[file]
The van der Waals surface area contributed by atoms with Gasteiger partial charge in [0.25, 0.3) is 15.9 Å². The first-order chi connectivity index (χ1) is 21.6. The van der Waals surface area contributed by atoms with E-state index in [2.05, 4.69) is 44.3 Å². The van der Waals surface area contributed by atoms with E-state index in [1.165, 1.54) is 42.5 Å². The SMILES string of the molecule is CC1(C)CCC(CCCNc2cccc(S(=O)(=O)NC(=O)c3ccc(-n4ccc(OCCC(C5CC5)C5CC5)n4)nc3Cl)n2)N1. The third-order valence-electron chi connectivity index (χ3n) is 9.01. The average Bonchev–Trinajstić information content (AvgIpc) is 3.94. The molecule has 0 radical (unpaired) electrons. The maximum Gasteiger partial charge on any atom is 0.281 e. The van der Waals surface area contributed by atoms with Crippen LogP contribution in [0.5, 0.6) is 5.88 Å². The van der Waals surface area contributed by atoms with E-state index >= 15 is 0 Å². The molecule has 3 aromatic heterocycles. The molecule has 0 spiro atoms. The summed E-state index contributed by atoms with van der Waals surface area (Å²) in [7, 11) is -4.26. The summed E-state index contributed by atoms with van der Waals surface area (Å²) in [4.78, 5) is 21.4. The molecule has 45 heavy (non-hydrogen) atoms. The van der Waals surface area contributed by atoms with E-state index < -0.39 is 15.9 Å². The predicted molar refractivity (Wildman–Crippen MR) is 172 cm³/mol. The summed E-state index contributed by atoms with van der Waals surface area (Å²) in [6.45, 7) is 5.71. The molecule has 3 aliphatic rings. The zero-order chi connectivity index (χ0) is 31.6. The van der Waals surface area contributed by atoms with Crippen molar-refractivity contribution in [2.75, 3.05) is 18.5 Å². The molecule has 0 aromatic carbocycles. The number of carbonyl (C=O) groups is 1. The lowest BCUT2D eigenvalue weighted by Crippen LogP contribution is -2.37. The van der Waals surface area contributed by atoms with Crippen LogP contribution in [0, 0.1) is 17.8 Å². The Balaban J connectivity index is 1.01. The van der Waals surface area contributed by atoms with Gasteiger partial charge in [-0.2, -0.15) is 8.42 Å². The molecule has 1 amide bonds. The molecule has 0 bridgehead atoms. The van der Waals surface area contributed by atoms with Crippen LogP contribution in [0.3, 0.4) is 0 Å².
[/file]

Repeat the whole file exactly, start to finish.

The van der Waals surface area contributed by atoms with Gasteiger partial charge in [0.25, 0.3) is 15.9 Å². The first-order chi connectivity index (χ1) is 21.6. The van der Waals surface area contributed by atoms with E-state index in [2.05, 4.69) is 44.3 Å². The van der Waals surface area contributed by atoms with E-state index in [1.165, 1.54) is 42.5 Å². The SMILES string of the molecule is CC1(C)CCC(CCCNc2cccc(S(=O)(=O)NC(=O)c3ccc(-n4ccc(OCCC(C5CC5)C5CC5)n4)nc3Cl)n2)N1. The third-order valence-electron chi connectivity index (χ3n) is 9.01. The average Bonchev–Trinajstić information content (AvgIpc) is 3.94. The molecule has 0 radical (unpaired) electrons. The maximum Gasteiger partial charge on any atom is 0.281 e. The van der Waals surface area contributed by atoms with Crippen LogP contribution in [0.5, 0.6) is 5.88 Å². The van der Waals surface area contributed by atoms with E-state index >= 15 is 0 Å². The molecule has 3 aromatic heterocycles. The molecule has 0 spiro atoms. The summed E-state index contributed by atoms with van der Waals surface area (Å²) in [7, 11) is -4.26. The summed E-state index contributed by atoms with van der Waals surface area (Å²) in [4.78, 5) is 21.4. The molecule has 45 heavy (non-hydrogen) atoms. The van der Waals surface area contributed by atoms with E-state index < -0.39 is 15.9 Å². The predicted molar refractivity (Wildman–Crippen MR) is 172 cm³/mol. The summed E-state index contributed by atoms with van der Waals surface area (Å²) in [6.45, 7) is 5.71. The molecule has 3 aliphatic rings. The zero-order chi connectivity index (χ0) is 31.6. The van der Waals surface area contributed by atoms with Crippen molar-refractivity contribution in [2.75, 3.05) is 18.5 Å². The molecule has 0 aromatic carbocycles. The number of carbonyl (C=O) groups is 1. The lowest BCUT2D eigenvalue weighted by Crippen LogP contribution is -2.37. The van der Waals surface area contributed by atoms with Crippen LogP contribution in [0, 0.1) is 17.8 Å². The Balaban J connectivity index is 1.01. The van der Waals surface area contributed by atoms with Gasteiger partial charge in [-0.2, -0.15) is 8.42 Å². The molecule has 1 amide bonds. The molecule has 0 bridgehead atoms. The van der Waals surface area contributed by atoms with Crippen LogP contribution in [0.3, 0.4) is 0 Å².